Vaccines have been studied in many types of cancer but unfortunately not always successfully. This time the data look very promising. The new data showed that vaccination might play a role in colorectal cancer. I was very interested in reading about it in March’s ASCO Post because the principal investigator (PI), Martin Scurr from Cardiff University in the UK who initiated the study called TaCTiCC to test a specific type of vaccine targeting cancer cells is a PhD scientist. It is nice to see when PhD scientists get special recognition for taking responsibility in an innovative clinical program and presenting the data at conferences like the ASCO-SITC 2017 (Society for Immunotherapy of Cancer).
The vaccine used in the study represents a tumor-associated antigen called 5T4 that is found in a wide range of solid cancers including up to 90% of colorectal tumors. Therefore, other tumors with frequent 5T4 expression could be treated with the here described vaccine as well. In fact the vaccine is currently evaluated in a number of tumor types.
The study had an open label, randomized P1/2 design with 4 arms: No treatment vs low dose of the chemotherapeutic cyclophosphamide vs vaccine alone vs low dose cyclophosaphamide and the vaccine combined.
Immunotherapeutics are not always effective in patients due to the presence of regulatory T cells (Tregs). This is one caveat in immunotherapy like vaccination and also checkpoint inhibition. Low dose cyclophosphamide has been shown to downregulate Tregs. That’s why it has been chosen for this study. The study aimed to prove that the combination is able to deplete Tregs defined as Foxp3-positive CD4-positive T cells. The results of the study showed that the three treatment arms did induce an immune response compared with the no treatment arm. Furthermore, the PI presented improvements in progression free and overall survival, which of course needs to be prospectively confirmed with larger patient numbers. However, the combination did not boost the response significantly over the two mono-therapy arms. This could be explained by several factors such as that the schedule needs to be adjusted, concentration titrated and/or the regimen needs to be tested earlier in the treatment algorithm of CRC patients. The TaCTiCC trial enrolled end-stage patients that are most likely heavily pre-treated.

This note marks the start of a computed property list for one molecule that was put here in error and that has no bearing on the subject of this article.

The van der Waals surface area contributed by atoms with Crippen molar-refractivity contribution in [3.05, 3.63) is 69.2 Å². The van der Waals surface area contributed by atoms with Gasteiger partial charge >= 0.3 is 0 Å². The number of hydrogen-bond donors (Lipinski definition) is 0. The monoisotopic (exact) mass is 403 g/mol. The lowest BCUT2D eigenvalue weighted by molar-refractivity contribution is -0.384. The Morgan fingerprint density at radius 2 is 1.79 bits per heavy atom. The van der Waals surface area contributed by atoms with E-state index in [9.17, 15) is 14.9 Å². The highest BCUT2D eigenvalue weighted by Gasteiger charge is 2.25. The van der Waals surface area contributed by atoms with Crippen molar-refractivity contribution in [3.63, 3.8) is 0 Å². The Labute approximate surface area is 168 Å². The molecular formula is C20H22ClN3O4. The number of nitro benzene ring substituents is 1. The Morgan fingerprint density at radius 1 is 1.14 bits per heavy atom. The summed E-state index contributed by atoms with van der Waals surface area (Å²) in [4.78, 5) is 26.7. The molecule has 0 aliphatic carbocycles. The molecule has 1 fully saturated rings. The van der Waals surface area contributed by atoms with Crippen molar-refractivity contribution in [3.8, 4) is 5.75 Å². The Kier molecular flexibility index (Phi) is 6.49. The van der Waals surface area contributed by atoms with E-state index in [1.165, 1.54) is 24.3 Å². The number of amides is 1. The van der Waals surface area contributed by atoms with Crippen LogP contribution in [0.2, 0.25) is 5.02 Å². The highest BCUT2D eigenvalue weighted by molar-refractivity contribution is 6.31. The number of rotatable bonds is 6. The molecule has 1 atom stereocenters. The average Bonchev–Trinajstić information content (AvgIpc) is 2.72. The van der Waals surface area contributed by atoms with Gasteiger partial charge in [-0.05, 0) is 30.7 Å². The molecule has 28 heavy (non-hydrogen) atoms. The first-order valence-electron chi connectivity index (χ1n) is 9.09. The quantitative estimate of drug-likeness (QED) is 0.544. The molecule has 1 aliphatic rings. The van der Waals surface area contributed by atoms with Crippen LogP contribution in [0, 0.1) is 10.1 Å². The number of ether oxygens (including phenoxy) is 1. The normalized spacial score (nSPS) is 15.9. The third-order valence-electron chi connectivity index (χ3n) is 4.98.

One very important result of this study is that not providing the patient with any type of therapy has the lowest clinical outcome, which may be done with some patients with end-stage CRC. The remaining options for them are currently palliative chemotherapy or best supportive care. Hopefully, Dr. Scurr will continue to show silver linings for these fatally ill patients.
The ASCO Post Volume 8 Issues March 25 2017: Novel Immunotherapeutic Vaccine Studied in Colorectal Cancer by Caroline Helwick.